Below are some pics of the session. These are all setting up and paddling out. I had another 6 pics of the fish but none would open from my Garmin Virb. I hope that is a one off. I’ll put some of Dave’s pics up if possible.
Eric Davos from Stealth Kayaks Europe gave us a Stealth Profisha 575 to store as a demo and I got to try it out for the first time yesterday. Conditions were pretty poor with 3ft waves crashing on the shore and a bigger swell outside but the wind was light enough and given the conditions recently I had to give it a go.
My first impressions are very good. It feels really stable and paddles well. The glide with each paddle stroke is really noticeable but I want to paddle it in a flat sea before commenting on speed compared to the 475. I took out a couple of rods and fished for about an hour. There are still a good number of fish out there. I’ve found the fishing pretty poor at this time of year previously but this doesn’t seem to be the case this year which is a great sign.
If anyone is interested in trying out the Stealth Profisha 575 just get in touch.
Graeme and I headed kayak fishing out at Whitley Bay at first light on Sunday. We knew the wind was going to get up late morning but were hoping to get a couple of hours fishing in first thing before it came in. We were on the water before 7.30am just as the first light was showing. The wind at this stage was fine. Probably around the 10mph mark but coming from the South rather than the forecast South West making it a little choppy in what should have been a flat sea.
We paddled to a mark fairly close in shore. Graeme dropped anchor over the reef edge in 20-25ft of water and I then anchored up fairly close by on the inside. I decided to fish 2 baited rods. One with a size 5/0 circle hook and a good amount of black lug and squid in search of a nice size cod. The other has a size 1 hook with a small bit of razor tipped with squid to help my cause on the species comp. I had a good cod on the big bait on the first drop. I must have only been fishing for a maximum of 2 minutes. Whilst dealing with the cod I then had a small tap on my other rod and up popped a pouting. Things were looking good. The next 20-30 minutes saw another couple of cod appear and then just as I thought I was going to bag up the wind picked up. It went from 10mph to 20mph+ in no time at all. The sea went from choppy to rough and Graeme and I decided we needed to call it a day. It was a shame we didn’t get another hour or so but any time on the water is enjoyable.
Setting out into relatively calm conditions:
Action from the off:
A canny cod for just 2 minutes fishing:
A small pouting almost immediately after (cod still on my lap!):
Back on dry land after a fun paddle back in amongst the chop and small waves breaking over the inside reef. One for tea 🙂
A short report for an even shorter fishing session. 40 minutes fishing is my new record!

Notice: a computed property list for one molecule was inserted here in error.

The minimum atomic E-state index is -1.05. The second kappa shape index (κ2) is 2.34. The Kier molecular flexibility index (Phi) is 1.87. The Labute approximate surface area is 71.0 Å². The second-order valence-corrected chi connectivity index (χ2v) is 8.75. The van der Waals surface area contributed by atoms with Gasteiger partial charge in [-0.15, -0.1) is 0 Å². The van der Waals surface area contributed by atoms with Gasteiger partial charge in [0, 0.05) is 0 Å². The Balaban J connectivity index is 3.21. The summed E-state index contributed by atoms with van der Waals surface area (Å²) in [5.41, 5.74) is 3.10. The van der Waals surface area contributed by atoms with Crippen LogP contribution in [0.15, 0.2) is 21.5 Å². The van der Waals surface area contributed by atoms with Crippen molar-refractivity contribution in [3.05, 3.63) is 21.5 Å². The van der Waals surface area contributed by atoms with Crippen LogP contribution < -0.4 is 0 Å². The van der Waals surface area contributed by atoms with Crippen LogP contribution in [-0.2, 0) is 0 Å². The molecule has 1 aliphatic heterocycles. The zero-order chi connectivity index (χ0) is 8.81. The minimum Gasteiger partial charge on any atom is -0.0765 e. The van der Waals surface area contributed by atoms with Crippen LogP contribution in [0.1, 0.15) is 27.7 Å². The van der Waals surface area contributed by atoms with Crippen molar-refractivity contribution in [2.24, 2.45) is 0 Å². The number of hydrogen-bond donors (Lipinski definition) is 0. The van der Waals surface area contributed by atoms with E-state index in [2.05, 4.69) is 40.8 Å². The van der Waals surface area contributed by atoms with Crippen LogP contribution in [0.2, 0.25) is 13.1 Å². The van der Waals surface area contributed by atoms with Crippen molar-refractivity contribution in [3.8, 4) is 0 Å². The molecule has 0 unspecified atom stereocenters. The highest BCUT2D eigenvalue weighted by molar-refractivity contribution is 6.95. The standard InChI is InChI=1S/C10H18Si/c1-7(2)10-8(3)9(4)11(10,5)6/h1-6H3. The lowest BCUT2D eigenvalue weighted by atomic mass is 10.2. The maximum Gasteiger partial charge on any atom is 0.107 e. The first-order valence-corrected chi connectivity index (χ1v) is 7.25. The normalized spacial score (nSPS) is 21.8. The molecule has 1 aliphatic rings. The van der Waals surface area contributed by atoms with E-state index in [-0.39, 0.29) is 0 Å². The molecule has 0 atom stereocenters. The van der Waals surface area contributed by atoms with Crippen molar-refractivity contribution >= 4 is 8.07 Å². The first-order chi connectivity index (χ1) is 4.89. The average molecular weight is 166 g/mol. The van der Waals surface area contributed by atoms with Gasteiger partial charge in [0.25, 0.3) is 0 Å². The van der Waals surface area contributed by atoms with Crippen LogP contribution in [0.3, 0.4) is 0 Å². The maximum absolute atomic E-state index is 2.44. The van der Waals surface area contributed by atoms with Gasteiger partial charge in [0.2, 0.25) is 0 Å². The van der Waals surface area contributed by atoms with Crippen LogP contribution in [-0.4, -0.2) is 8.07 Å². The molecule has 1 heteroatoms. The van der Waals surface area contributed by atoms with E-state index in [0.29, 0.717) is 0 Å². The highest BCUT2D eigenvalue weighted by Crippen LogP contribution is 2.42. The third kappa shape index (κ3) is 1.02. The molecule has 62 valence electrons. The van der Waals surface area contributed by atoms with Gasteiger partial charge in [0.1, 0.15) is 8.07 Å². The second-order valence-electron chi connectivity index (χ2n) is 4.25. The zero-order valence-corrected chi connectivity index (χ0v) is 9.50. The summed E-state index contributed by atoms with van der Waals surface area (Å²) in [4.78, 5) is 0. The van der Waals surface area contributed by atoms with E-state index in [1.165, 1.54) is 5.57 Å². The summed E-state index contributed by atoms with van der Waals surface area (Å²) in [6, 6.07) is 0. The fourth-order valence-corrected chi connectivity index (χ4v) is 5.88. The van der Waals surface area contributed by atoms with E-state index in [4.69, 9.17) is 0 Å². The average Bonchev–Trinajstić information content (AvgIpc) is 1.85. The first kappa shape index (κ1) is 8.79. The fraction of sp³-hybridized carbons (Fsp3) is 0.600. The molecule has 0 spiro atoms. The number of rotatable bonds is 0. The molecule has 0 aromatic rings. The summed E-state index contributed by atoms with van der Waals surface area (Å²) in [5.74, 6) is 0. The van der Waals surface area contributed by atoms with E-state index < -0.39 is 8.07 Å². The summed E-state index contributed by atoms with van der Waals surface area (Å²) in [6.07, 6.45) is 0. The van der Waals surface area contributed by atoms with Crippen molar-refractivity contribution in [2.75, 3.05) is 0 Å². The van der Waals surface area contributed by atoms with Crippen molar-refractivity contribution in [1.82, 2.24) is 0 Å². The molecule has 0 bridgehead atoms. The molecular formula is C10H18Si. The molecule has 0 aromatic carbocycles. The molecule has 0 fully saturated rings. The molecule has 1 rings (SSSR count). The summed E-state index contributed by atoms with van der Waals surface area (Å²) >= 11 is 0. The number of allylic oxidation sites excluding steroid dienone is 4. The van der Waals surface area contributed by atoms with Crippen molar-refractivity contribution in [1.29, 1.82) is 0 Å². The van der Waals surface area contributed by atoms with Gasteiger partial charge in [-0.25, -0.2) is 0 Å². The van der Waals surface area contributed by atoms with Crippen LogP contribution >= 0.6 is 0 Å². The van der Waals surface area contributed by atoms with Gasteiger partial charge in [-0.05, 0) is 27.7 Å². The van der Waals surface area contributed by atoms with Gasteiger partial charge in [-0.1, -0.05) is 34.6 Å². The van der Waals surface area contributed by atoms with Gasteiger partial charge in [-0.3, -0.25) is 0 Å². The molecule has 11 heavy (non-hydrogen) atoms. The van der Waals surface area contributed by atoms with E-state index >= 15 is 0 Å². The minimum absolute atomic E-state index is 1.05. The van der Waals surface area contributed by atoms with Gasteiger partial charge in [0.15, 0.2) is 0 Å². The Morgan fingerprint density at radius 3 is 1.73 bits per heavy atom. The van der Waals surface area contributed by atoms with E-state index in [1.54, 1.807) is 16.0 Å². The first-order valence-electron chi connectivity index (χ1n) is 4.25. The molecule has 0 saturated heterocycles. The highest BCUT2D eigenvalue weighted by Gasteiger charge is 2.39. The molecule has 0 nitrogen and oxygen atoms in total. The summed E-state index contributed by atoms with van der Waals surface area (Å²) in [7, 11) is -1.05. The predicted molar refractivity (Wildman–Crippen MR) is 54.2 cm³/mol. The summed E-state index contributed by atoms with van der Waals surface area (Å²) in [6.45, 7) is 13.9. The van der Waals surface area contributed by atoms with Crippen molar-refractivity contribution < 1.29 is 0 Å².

Happy New Year everyone. Hope you have a great 2016.
Dave and I headed out at Whitley Bay at first light this morning just for a couple of hours before the family lunches. I couldn’t think of a better way to start the year 🙂
We headed out to a mark that produced a 10lb and two 8lb cod in the last 3 times I’ve fished it but this was 3 months ago. I hadn’t returned due to the rubbish weather we have had of late.
There were some small waves on the paddle out. I timed these perfectly (not!) and met each at their perfect peak and got waves right in the face. That certainly woke me up and cleared any signs of a hangover. Still, the Stealth ploughed through them without any bother.
We paddled out straight to the mark without any messing on the way. The wind was already strong (forecast to get stronger later) and the sea was choppy but very do-able. I put Dave on the mark and he dropped anchor. I then proceeded to mess up anchoring 3 times (each time getting closer and closer to Dave) before finally settling in to the fishing.
I had a cod within 10 minutes whilst Dave had to wait a little longer. We both had good fish in the session though. We would have had more but these fish were using nasty tactics. The mark had deep kelp and these fish knew exactly how to stay on the rough ground. Shy bites and then a rush for cover meant I lost at least 3 good fish (and traces!). Dave managed to give me one trace back though as he caught the same fish later on 🙂
My biggest was estimated over 7lb. Returned to be caught another day so no definite weight. A really great quick session and hopefully the start of many more in 2016.
Cheers Dave for the good company.
Now for some pics:
The only small cod caught. The stamp of fish was good and encouraging for later on in the year.
Starting to get a better:
Dave at anchor:
I nearly didn’t get this one. It left me snagged for a good few minutes before finally coming out of the kelp:
Happy Days. This gave a really good account of itself:
Roll on the next session. I’m beginning to think a really big one is going to come from Whitley Bay this year 🙂
I have fished Tynemouth a lot on the kayak but rarely see another kayak fisherman out there. I really rate it as a spot but it did take me a fair while to figure the place out and often came back empty handed in the early days.
The place is very versatile. There are plenty of sand banks that offer good dab and plaice fishing plus the odd grey gurnard. Whiting arrive in their droves over winter and are an easy target as the sun sets. One session resulted in half a dozen large whiting all in the space of 30 minutes. The largest just under 3lb!
There is rocky ground to the North end and South end of Longsands beach which offer good cod fishing, especially after an unsettled period. There are also some reefs in the middle of the bay which can produce the goods on the right day. I’ve fished these on a low tide in only 15-20ft of water and pulled out a number of large cod.